If a pickpocket stole your wallet and tried to use your bank card at an ATM, you'd like to think he wouldn't be able to guess your PIN and that your cash would be safe until you canceled your card.
But that's a foolish assumption, according to a team of British researchers, who say that if you chose your own personal identification number, there's almost a 10 percent chance it will be guessed.
"The widespread security role assigned to four-digit PINs is a historical accident which has received surprisingly little scrutiny," researchers Joseph Bonneau, Sören Preibusch and Ross Anderson from the University of Cambridge wrote in their paper, titled: "A birthday present every 11 wallets? The security of customer-chosen banking PINs."
The Cambridge computer researchers analyzed 32 million passwords stolen from the RockYou gaming website in 2009, as well as from a data set of 204,508 iPhone passcodes and interviews with 1,108 Internet users. What they found should alarm everyone who uses their birthday or any other easily guessable number — 1234, 1111 — as their PIN.
"We find that guessing PINs based on the victim's birthday, which nearly all users carry documentation of, will enable a competent thief to gain use of an ATM card once for every 11-18 stolen wallets, depending on whether banks prohibit weak PINs such as 1234," the researchers wrote. "The lesson for cardholders is to never use one's date of birth as a PIN."
The researchers said nearly 7 percent of people used their birthdate as their PIN.
The 1-in-18 statistic concerns PINs assigned by the bank; when customers choose their own four-digit PIN, "then the thief cashes out once every 11 wallets," Anderson told the New York Times.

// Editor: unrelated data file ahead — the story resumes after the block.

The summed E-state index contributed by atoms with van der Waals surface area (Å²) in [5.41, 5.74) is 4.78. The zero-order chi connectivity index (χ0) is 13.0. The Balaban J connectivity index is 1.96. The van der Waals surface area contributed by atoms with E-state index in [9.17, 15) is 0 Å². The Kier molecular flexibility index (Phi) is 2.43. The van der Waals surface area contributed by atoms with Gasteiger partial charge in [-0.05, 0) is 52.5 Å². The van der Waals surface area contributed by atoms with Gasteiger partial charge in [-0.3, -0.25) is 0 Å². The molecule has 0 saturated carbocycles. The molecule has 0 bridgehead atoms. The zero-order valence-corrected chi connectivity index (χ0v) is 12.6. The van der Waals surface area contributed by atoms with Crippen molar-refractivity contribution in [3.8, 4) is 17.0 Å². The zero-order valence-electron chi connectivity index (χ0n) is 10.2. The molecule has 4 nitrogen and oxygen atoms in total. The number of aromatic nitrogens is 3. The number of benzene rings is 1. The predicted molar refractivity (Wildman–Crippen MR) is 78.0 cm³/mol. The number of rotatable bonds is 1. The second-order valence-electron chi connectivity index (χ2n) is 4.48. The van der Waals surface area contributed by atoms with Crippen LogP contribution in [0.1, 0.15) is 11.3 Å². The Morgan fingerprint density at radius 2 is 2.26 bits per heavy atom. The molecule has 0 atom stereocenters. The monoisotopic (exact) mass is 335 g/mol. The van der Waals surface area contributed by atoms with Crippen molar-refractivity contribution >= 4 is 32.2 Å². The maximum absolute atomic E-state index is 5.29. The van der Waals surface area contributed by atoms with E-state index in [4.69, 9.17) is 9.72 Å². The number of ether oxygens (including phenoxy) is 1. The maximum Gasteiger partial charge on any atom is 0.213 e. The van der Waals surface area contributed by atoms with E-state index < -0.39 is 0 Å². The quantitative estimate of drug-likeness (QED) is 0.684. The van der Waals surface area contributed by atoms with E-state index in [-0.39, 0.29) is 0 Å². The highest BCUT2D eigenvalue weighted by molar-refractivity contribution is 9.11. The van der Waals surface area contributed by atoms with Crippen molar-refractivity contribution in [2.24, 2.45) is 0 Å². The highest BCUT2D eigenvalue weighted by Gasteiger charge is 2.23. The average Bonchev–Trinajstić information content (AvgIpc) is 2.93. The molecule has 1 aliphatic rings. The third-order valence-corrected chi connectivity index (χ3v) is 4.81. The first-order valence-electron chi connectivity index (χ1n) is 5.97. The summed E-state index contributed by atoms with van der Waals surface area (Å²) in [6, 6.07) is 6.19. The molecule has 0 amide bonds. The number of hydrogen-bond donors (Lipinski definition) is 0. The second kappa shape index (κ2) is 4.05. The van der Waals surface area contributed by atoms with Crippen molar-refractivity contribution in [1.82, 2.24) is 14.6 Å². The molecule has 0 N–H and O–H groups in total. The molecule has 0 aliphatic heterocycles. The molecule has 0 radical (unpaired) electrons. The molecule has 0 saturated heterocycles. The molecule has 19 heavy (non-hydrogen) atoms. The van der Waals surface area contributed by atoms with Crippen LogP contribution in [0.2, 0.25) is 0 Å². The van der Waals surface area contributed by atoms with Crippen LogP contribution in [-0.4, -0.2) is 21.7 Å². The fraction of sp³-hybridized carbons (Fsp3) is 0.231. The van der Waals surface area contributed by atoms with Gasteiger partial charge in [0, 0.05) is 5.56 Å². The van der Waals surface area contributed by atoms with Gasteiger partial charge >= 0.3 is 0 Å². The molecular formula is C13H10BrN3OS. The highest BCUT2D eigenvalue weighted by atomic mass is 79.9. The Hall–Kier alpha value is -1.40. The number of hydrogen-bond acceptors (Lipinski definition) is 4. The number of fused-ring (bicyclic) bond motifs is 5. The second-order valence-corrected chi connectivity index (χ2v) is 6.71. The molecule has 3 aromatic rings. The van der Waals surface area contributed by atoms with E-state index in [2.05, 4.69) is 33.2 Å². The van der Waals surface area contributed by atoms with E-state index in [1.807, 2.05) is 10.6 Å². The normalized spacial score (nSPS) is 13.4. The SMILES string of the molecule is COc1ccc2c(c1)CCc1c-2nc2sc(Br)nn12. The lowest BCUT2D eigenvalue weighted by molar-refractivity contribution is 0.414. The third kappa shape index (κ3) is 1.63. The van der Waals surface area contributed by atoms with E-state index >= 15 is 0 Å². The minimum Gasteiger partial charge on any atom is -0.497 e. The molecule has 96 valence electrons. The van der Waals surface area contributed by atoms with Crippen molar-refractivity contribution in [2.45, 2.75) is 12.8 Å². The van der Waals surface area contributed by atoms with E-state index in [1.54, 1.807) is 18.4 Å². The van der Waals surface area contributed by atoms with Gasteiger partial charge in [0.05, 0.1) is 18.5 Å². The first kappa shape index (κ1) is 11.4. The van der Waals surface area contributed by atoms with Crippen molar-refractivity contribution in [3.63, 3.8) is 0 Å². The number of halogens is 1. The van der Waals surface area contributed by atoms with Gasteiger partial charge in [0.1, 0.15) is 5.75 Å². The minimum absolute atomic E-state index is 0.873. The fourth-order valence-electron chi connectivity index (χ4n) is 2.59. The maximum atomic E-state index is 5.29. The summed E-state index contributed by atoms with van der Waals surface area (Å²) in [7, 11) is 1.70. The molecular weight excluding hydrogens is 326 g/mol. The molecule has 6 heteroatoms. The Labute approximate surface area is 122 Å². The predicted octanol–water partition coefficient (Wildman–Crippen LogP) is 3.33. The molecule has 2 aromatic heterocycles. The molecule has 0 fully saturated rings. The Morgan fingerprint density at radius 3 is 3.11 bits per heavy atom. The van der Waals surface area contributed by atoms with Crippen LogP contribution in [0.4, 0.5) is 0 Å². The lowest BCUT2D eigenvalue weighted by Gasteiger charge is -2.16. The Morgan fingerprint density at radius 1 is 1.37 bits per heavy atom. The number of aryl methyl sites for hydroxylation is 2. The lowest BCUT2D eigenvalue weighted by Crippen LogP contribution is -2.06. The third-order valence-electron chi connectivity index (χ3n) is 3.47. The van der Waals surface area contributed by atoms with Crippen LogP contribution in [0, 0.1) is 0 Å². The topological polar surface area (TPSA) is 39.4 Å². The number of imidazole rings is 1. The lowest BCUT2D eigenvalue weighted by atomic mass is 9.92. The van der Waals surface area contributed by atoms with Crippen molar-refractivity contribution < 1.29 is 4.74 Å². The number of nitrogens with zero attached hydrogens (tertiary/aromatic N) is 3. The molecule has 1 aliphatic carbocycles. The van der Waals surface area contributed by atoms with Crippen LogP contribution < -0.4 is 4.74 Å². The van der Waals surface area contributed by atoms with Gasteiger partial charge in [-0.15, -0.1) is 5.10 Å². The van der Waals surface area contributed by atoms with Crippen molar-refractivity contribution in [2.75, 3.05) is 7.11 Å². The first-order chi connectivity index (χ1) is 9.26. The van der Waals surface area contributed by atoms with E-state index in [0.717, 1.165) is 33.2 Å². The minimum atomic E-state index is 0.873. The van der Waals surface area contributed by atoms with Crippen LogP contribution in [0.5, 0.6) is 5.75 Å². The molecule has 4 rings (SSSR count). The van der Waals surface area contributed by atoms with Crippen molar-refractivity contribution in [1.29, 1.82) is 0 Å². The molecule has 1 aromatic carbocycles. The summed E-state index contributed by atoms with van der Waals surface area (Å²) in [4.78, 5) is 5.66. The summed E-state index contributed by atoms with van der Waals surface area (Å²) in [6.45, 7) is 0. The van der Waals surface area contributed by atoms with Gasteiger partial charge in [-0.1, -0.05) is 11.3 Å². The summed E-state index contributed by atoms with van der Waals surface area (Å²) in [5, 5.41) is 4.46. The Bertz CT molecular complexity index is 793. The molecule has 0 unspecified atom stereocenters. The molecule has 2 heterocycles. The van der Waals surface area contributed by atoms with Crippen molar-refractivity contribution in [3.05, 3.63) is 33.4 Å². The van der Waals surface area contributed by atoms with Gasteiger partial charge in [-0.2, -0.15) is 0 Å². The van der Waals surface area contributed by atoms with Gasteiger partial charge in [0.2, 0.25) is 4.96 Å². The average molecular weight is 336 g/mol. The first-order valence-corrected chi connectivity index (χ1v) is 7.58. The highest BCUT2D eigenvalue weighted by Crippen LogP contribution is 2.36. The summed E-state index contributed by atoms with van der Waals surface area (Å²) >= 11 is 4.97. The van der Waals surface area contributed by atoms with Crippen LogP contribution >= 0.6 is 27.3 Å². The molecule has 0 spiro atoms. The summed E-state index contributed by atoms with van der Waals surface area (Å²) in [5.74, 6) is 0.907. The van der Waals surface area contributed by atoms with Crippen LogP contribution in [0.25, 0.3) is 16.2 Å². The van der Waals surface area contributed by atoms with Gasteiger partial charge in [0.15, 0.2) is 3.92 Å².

In both the RockYou and the iPhone data sets, "1234" was the most commonly used single PIN. Aside from the inherent vulnerability of such a weak PIN, 53 percent of those surveyed told the researchers they shared their PIN with another person, and of the 40 percent of online banking users with more than one payment card, 34 percent said they used the same PIN for all cards. More than a third of respondents admitted they use their banking PIN in other authentication systems, such as for voice mail or Internet passwords.
To address the problem, the researchers called for banks to institute blacklists of common passwords and to prohibit customers from selecting their own passwords.
In the meantime, however, there are several ways you can avoid the security pitfalls associated with weak PINs and email passwords. If you worry that your ATM PIN leaves you vulnerable — is it your birth date? — call your bank and change it to a more random four-digit sequence. Make sure you don't reuse passwords or repurpose your ATM PIN for any other accounts. For a list of the best password-management software, click here.
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